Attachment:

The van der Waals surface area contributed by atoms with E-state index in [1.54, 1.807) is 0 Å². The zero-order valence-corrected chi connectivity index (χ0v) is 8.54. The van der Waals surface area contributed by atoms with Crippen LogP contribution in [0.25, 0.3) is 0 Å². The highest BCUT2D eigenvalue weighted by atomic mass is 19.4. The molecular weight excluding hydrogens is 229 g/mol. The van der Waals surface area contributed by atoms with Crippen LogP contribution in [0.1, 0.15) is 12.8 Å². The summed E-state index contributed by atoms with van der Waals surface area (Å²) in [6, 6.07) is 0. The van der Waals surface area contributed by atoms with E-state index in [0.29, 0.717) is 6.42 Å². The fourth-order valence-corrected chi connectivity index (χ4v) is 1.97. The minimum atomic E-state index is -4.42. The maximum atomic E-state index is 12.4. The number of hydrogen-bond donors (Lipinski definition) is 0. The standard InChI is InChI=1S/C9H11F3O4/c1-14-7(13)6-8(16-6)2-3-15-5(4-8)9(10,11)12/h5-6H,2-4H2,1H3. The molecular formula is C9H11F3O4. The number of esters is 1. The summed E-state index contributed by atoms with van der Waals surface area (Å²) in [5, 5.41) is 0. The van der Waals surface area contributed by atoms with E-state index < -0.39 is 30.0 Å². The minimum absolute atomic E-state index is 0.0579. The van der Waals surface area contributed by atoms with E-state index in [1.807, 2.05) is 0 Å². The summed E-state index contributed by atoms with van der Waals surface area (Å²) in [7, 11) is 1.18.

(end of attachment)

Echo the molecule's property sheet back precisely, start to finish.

The van der Waals surface area contributed by atoms with E-state index in [1.54, 1.807) is 0 Å². The zero-order valence-corrected chi connectivity index (χ0v) is 8.54. The van der Waals surface area contributed by atoms with Crippen LogP contribution in [0.25, 0.3) is 0 Å². The highest BCUT2D eigenvalue weighted by atomic mass is 19.4. The molecular weight excluding hydrogens is 229 g/mol. The van der Waals surface area contributed by atoms with Crippen LogP contribution in [0.1, 0.15) is 12.8 Å². The summed E-state index contributed by atoms with van der Waals surface area (Å²) in [6, 6.07) is 0. The van der Waals surface area contributed by atoms with E-state index in [0.29, 0.717) is 6.42 Å². The fourth-order valence-corrected chi connectivity index (χ4v) is 1.97. The minimum atomic E-state index is -4.42. The maximum atomic E-state index is 12.4. The number of hydrogen-bond donors (Lipinski definition) is 0. The standard InChI is InChI=1S/C9H11F3O4/c1-14-7(13)6-8(16-6)2-3-15-5(4-8)9(10,11)12/h5-6H,2-4H2,1H3. The molecular formula is C9H11F3O4. The number of esters is 1. The summed E-state index contributed by atoms with van der Waals surface area (Å²) in [5, 5.41) is 0. The van der Waals surface area contributed by atoms with E-state index < -0.39 is 30.0 Å². The minimum absolute atomic E-state index is 0.0579. The van der Waals surface area contributed by atoms with E-state index in [1.807, 2.05) is 0 Å². The summed E-state index contributed by atoms with van der Waals surface area (Å²) in [7, 11) is 1.18.